It’s just a great question. You can put up to 10 different colleges on the FAFSA our code is E01033. and each IU campus has their own school code, so if you are applying to IU Bloomington you'll need to put their school code; if you're applying to IUPUC you'll need to put ours; if you're applying to IUPUI, you need to put theirs. Like I said, you can have up to 10 on your FAFSA.
We got a question about someone whose daughter applied for the direct admit nursing program and she won't be notified until March if she got into the direct admit. Can she still apply for the donor-based scholarship?
If she is admitted as an IUPUC student, then yes you can definitely apply for the donor-based, donor-funded scholarships. You just have to have it done by February 15th. Go to one.iu.edu and search for “scholarships” to find the application.
We got another question about enrollment deposits. Some people you know have an enrollment deposit if they want to save their seat at IUPUC. Does that count toward their fall tuition bill or is it a separate fee?
It counts towards their fall tuition bill.
When is tuition due for the fall?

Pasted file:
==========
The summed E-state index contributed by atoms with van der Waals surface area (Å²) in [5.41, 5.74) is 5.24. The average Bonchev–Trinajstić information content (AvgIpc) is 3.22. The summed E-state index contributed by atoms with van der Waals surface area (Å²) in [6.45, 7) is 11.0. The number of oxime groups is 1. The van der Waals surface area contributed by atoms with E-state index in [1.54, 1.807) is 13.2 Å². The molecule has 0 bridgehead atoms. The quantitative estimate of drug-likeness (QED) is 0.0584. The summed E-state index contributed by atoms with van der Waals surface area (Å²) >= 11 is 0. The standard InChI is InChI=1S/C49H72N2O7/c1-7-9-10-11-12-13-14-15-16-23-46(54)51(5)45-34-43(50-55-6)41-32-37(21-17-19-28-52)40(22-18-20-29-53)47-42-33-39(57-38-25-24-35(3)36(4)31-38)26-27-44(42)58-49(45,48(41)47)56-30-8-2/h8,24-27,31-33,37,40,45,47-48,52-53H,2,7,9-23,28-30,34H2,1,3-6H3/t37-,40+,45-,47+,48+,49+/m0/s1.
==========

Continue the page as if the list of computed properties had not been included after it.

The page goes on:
That's a great question. As students are getting ready to come to school, you will receive your initial cost, your initial tuition bill. At the end of July, you'll be able to access that and then you'll receive an official bill on the third Thursday of August, and then bills are due on the 10th of each month, so your first bill is going to be due September 10th. And I'm glad that we're talking about this because some people, maybe they don't qualify for any financial aid, maybe they don't have any money saved, and they're like “oh my goodness there's no way I'm going to be able to have five grand saved up by the 10th of September.” Well, there are a couple different options. We can set up a payment plan, and what it does is divides what you owe by four and it will automatically take it out of your account. Also, if you don't make the whole payment after the 10th of September, you're going to receive a 1.5 percent late fee charge, but we don't kick students out of class. What will happen is when it comes time for you to enroll for next semester your balance has to be under $5,000 before you can enroll in the next semester. You won't be able to print off a transcript or you wouldn't be able to receive your diploma if you have a balance due, but I wanted to be sure and share that we don't kick students out of class and certainly we try to work with students about how to make their payments. But they're due on the 10th of each month with a 1.5 percent one-time late fee based on each balance each month.